When I first came to New York City, what I was thrilled about was not the Empire State Building, or the Statue of Liberty; it was the fireplugs in the street. These things that Jack Kirby had drawn. Or these cylindrical water towers on top of buildings that Steve Ditko's 'Spider-Man' fights used to happen in and around.
I came to think that nobody from England could draw American comic books, because they were clearly all done by this sort of Mafia, all these guys with Italian and Irish names who had the whole thing sewn up. It was actually seeing a comic book drawn by Barry Smith, who was about my age, and English.
I think readers are always patient. Look at the 'Harry Potter' series. Some have given up on this generation of kids as game and TV addicts, but lots of people spend lots of time patiently reading through hundreds of pages of dense prose. I think reading a comic by comparison is a lot more immediate.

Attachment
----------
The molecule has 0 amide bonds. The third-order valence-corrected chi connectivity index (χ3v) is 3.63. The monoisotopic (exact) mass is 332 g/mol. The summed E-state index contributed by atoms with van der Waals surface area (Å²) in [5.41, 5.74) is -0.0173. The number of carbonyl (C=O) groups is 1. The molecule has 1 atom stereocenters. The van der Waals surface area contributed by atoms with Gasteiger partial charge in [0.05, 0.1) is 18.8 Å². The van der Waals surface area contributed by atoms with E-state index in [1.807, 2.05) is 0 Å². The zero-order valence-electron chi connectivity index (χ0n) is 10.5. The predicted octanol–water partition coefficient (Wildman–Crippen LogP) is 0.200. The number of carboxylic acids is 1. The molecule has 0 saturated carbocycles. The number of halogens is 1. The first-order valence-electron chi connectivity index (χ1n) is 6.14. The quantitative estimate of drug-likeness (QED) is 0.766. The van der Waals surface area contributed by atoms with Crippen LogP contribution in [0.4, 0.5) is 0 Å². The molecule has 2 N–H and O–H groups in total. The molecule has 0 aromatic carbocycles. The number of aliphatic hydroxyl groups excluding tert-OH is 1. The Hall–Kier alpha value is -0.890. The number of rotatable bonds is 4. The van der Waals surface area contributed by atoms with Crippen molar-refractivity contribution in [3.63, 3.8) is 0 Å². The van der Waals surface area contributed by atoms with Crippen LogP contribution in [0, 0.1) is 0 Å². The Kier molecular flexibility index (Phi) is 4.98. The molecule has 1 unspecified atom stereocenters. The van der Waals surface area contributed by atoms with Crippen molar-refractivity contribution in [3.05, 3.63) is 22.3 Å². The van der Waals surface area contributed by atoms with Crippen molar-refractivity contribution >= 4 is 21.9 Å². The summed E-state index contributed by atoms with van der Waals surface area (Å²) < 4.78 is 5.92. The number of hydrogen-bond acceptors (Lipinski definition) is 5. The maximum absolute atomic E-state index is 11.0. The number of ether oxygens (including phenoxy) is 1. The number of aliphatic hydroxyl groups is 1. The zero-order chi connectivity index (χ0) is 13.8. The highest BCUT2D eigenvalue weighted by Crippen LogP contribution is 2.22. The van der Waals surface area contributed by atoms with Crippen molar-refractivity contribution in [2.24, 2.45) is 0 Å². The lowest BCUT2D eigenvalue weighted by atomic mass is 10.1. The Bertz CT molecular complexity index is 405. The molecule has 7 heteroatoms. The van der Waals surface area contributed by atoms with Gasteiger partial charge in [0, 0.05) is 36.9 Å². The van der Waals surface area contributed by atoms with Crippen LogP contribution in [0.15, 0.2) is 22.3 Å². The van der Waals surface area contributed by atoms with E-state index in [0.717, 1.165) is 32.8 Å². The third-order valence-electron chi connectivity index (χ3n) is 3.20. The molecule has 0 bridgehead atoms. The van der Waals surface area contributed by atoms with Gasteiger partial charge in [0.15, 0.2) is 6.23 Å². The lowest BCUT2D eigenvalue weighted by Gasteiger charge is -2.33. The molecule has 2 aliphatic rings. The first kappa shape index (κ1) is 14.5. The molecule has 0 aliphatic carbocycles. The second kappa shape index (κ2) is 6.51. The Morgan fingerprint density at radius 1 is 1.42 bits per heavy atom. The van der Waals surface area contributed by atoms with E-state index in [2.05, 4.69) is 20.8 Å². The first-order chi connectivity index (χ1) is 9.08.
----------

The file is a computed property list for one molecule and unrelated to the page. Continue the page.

I think probably the first time I wanted to be an artist was when I was about six or seven years old. I used to get British comics and I clearly remember seeing my first American comic: an issue of 'Action Comics', with Superman on the cover with a treasure horde in a cave, and Lois saying something like 'I don't believe Superman is a miser!'
One of the things when you're drawing a comic book is that you're spending four or five times as long to draw it as the writer takes to write it. In my career I've had to spend a week drawing something that a writer has thrown out in an hour. And there's nothing worse than having to work on something that no previous thought has gone into.
There are people who specialise in lettering, and I've had my hand lettering made into a digital font. I picked up a copy of the 'Dandy' the other week, and I was amazed to see that it was completely lettered in my hand-lettering font. It was quite a thrill, really, having been a 'Dandy' reader years and years ago.